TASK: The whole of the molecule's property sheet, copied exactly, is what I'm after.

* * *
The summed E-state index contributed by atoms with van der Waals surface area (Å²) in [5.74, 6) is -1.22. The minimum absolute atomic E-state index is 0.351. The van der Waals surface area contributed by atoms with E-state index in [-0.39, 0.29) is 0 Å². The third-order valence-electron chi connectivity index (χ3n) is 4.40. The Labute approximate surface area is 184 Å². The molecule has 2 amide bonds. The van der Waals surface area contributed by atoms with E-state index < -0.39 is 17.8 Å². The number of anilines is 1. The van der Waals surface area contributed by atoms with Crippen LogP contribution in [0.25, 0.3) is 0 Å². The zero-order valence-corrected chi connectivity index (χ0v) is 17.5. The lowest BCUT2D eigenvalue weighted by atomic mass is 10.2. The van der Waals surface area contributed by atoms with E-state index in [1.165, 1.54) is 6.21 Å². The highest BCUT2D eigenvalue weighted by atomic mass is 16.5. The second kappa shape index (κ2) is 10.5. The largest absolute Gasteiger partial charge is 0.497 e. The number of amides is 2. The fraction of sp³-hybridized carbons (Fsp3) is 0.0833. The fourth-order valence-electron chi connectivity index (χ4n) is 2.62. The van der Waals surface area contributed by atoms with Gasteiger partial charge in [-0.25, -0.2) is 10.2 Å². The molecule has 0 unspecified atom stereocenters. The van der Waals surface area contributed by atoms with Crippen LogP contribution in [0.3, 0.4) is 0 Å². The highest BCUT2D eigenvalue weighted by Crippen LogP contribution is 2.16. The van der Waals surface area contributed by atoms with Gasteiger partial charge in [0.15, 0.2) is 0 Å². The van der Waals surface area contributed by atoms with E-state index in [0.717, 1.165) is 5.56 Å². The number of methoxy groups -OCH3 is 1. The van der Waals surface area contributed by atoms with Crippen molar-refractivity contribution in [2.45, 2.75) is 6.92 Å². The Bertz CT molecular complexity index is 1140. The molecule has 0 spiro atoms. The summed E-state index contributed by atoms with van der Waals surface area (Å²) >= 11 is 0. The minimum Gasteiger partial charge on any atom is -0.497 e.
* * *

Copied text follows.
The summed E-state index contributed by atoms with van der Waals surface area (Å²) in [5.74, 6) is -1.22. The minimum absolute atomic E-state index is 0.351. The van der Waals surface area contributed by atoms with E-state index in [-0.39, 0.29) is 0 Å². The third-order valence-electron chi connectivity index (χ3n) is 4.40. The Labute approximate surface area is 184 Å². The molecule has 2 amide bonds. The van der Waals surface area contributed by atoms with E-state index < -0.39 is 17.8 Å². The number of anilines is 1. The van der Waals surface area contributed by atoms with Crippen LogP contribution in [0.25, 0.3) is 0 Å². The zero-order valence-corrected chi connectivity index (χ0v) is 17.5. The lowest BCUT2D eigenvalue weighted by atomic mass is 10.2. The van der Waals surface area contributed by atoms with E-state index in [1.165, 1.54) is 6.21 Å². The highest BCUT2D eigenvalue weighted by atomic mass is 16.5. The second kappa shape index (κ2) is 10.5. The largest absolute Gasteiger partial charge is 0.497 e. The number of amides is 2. The fraction of sp³-hybridized carbons (Fsp3) is 0.0833. The fourth-order valence-electron chi connectivity index (χ4n) is 2.62. The van der Waals surface area contributed by atoms with Gasteiger partial charge in [-0.25, -0.2) is 10.2 Å². The molecule has 0 unspecified atom stereocenters. The van der Waals surface area contributed by atoms with Crippen LogP contribution in [0.3, 0.4) is 0 Å². The highest BCUT2D eigenvalue weighted by Crippen LogP contribution is 2.16. The van der Waals surface area contributed by atoms with Gasteiger partial charge in [0.15, 0.2) is 0 Å². The van der Waals surface area contributed by atoms with E-state index in [0.717, 1.165) is 5.56 Å². The number of methoxy groups -OCH3 is 1. The van der Waals surface area contributed by atoms with Crippen molar-refractivity contribution in [2.45, 2.75) is 6.92 Å². The Bertz CT molecular complexity index is 1140. The molecule has 0 spiro atoms. The summed E-state index contributed by atoms with van der Waals surface area (Å²) >= 11 is 0. The minimum Gasteiger partial charge on any atom is -0.497 e.